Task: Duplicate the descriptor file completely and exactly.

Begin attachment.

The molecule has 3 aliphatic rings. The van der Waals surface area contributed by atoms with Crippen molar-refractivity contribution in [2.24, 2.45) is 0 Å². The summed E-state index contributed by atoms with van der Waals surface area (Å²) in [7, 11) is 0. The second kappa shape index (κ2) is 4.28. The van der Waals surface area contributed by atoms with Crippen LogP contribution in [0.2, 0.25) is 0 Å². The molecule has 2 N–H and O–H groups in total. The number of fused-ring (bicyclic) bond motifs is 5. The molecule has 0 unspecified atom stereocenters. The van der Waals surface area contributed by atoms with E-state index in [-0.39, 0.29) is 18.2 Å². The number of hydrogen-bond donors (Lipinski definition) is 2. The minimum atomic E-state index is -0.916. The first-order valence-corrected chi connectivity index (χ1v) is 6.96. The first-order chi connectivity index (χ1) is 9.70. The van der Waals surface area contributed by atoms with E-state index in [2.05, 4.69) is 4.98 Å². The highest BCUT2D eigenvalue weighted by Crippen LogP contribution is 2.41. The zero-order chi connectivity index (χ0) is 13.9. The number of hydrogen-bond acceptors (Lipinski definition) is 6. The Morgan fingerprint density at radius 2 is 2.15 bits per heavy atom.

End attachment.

The molecule has 3 aliphatic rings. The van der Waals surface area contributed by atoms with Crippen molar-refractivity contribution in [2.24, 2.45) is 0 Å². The summed E-state index contributed by atoms with van der Waals surface area (Å²) in [7, 11) is 0. The second kappa shape index (κ2) is 4.28. The van der Waals surface area contributed by atoms with Crippen LogP contribution in [0.2, 0.25) is 0 Å². The molecule has 2 N–H and O–H groups in total. The number of fused-ring (bicyclic) bond motifs is 5. The molecule has 0 unspecified atom stereocenters. The van der Waals surface area contributed by atoms with E-state index in [-0.39, 0.29) is 18.2 Å². The number of hydrogen-bond donors (Lipinski definition) is 2. The minimum atomic E-state index is -0.916. The first-order valence-corrected chi connectivity index (χ1v) is 6.96. The first-order chi connectivity index (χ1) is 9.70. The van der Waals surface area contributed by atoms with E-state index in [2.05, 4.69) is 4.98 Å². The highest BCUT2D eigenvalue weighted by Crippen LogP contribution is 2.41. The zero-order chi connectivity index (χ0) is 13.9. The number of hydrogen-bond acceptors (Lipinski definition) is 6. The Morgan fingerprint density at radius 2 is 2.15 bits per heavy atom.